Well there’s a big collection of classic Neve pre-amps, nine of the 1079s (class-A amplifiers with a 3-band EQ similar to the 1066) and nine of the super-fat 1272s. So put them together with my Neve 542 side-car and you can easily record a whole session without straying away from the vintage Neve sound if you want. All the EQs are also very useful and was one area where I thought we were lacking before. I’m also really enjoying the vintage digital effects, the Ursa-major and the EMT reverb are getting a lot of use. And the UA176 really pumps, a really amazing vintage compressor.
Is there any of your own recent purchases now on the spec which you’ve had particular joy with and which you’d like to tell us about?
I’ve been adding to the drums quite a bit. I’ve had most of the snare drums renovated, so we have a Ludwig 402, and a 1940s Slingerland Radioking as well as a vintage Mitchell steel-shell (a great clangy-sounding early Japanese slingerland copy, very Meters). We’re also the proud new owners of a great 1964 Premier kit and my old Hayman kit is soon to be returned from long-term loan. We should be covered for drum kits then!
The EMT console was acquired after we last spoke. How did you find this rare desk and how has it benefitted the studio?
The desk came from a studio in Berlin, we had to hire a van and drive all the way over there to pick it up. A friend of mine had a 10 channel version and he loved it, the EQ sounds great and when you drive the mix buss you get this great saturation. Our one is a 30 channel, 8-buss console and we’ve modified it to give direct outs, so you can use the very nice mic-pre’s or bounce any EQ or balances if you want. On Graham Coxon’s album we liked the sound of the roughs so much that we ended up doing the final mixes through the EMT, the mix buss sounds really amazing!
Do you have any future additions to the spec and studio in mind?
I quite fancy getting a few more guitar amps, it’d be nice to be able to offer a bit more variety on that department. Maybe even some more esoteric guitars, a semi-acoustic perhaps. And I think we might add a few more mics.
Due to the extremely popular demand for The Pool, you’ve moved into your own private smaller room at Miloco’s Leroy Street, which you work out of when The Pool is booked. Tell us about that setup and what you’ve been working on in there.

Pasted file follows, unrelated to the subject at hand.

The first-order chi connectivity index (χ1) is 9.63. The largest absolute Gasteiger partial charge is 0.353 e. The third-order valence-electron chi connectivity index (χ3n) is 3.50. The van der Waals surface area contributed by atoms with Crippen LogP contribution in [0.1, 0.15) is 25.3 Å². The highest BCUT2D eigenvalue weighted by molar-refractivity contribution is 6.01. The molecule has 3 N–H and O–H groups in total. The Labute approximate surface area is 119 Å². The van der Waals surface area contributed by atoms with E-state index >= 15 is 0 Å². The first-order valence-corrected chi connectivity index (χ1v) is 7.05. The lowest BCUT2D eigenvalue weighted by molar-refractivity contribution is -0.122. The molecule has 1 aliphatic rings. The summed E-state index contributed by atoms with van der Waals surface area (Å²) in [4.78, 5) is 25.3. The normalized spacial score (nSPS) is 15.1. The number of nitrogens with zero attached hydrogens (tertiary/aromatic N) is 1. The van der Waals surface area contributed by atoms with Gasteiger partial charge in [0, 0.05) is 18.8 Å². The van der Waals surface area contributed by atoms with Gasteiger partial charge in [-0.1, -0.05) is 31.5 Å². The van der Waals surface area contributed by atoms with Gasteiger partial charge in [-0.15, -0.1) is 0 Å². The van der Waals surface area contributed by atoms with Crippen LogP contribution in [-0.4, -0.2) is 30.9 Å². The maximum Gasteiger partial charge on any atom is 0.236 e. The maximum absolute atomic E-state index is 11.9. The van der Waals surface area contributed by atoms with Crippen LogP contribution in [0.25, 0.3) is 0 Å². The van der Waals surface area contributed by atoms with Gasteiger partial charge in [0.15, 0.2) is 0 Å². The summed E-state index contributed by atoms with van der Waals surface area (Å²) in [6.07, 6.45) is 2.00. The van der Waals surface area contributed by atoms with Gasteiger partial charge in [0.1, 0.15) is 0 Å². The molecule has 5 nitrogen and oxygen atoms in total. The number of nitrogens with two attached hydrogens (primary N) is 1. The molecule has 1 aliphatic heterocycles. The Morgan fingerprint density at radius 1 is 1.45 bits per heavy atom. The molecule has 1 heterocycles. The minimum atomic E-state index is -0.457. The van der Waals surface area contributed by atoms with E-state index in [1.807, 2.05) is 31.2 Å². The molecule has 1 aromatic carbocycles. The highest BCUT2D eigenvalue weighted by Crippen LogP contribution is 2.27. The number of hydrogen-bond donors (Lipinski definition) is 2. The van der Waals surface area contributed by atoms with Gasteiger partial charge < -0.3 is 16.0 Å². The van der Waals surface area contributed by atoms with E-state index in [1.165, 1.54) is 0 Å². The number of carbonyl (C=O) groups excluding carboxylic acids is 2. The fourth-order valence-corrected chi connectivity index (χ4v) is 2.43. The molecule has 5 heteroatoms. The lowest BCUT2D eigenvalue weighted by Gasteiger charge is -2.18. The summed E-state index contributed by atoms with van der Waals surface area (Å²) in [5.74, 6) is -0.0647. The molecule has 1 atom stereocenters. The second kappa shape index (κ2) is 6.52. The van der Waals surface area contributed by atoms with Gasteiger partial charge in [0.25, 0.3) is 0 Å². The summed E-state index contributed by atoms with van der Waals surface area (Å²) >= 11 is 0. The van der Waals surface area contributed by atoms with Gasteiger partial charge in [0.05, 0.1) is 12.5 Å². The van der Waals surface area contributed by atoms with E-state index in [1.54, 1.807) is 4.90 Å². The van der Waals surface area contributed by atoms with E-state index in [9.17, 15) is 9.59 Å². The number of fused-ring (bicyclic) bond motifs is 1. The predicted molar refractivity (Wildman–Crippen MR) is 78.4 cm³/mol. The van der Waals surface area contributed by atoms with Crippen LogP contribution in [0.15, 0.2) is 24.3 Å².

I’ve been using my small room for overdubs, mixing and writing. It’s a bit like when I used to have a studio at home, more of a personal space. I can leave all my stuff set up, not have to clear away at the end of each session. I also spent a while on the acoustics and speakers to get to a monitoring system that works for me. I’m not very keen on mixing in the box so I spent a while trying to find a way that will work for me. I’ve ended up with a setup that is half in the box (using software called Reaper which sounded the best to me) and half analogue summing. It seems rather complicated but I’m happy with it and with it not being a commercial studio it’s not a problem that no-one else can work how my studio works! It’s very handy being in the Leroy street complex because I can share bits of gear with the Pool when they’re not being used.
Dwindling budgets and closing studios have meant many producers have now moved into small private rooms, especially for mixing purposes. Do you feel that the commercial mix studio could be confined to history before long?
Dwindling budgets have definitely had a big effect, however, I think the concept of the mix engineer has also become more all pervading which I think is a mixed blessing (if you’ll pardon the pun). I could write a whole essay on this but I’ll spare you! Either way, mixing is increasingly done by specialist mixers who don’t do anything apart from mix. It’s a lot easier for them if they work in the same studio all the time because they can set it up exactly how they want it. So I think large commercial mix rooms will increasingly become private facilities as the amount of “all-rounders” diminishes.
A lot is said about the state of the music industry today, and there are many different opinions on what might be going wrong. What do you think should be done to improve the industry for everyone concerned?
Things have changed a lot in the last 5 years. I can understand that incomes have dropped but no-one seems willing to invest in making a good record. I find this very shortsighted, the music industry still makes a large amount of money from re-issuing old (usually high quality) recordings, but I feel the quality of a lot of recent recordings is being compromised due to budget constraints. A good album will be an asset for years, a bad album will stop an artists career before they’ve even had a chance. As producers (and studio owners) we’re all working out ways of making records to a standard that we find acceptable but increasingly that involves more investment from us and less from the label. Either we’re going to have to find a way of making that investment worthwhile for us or labels are going to have to start working to a more long-term model.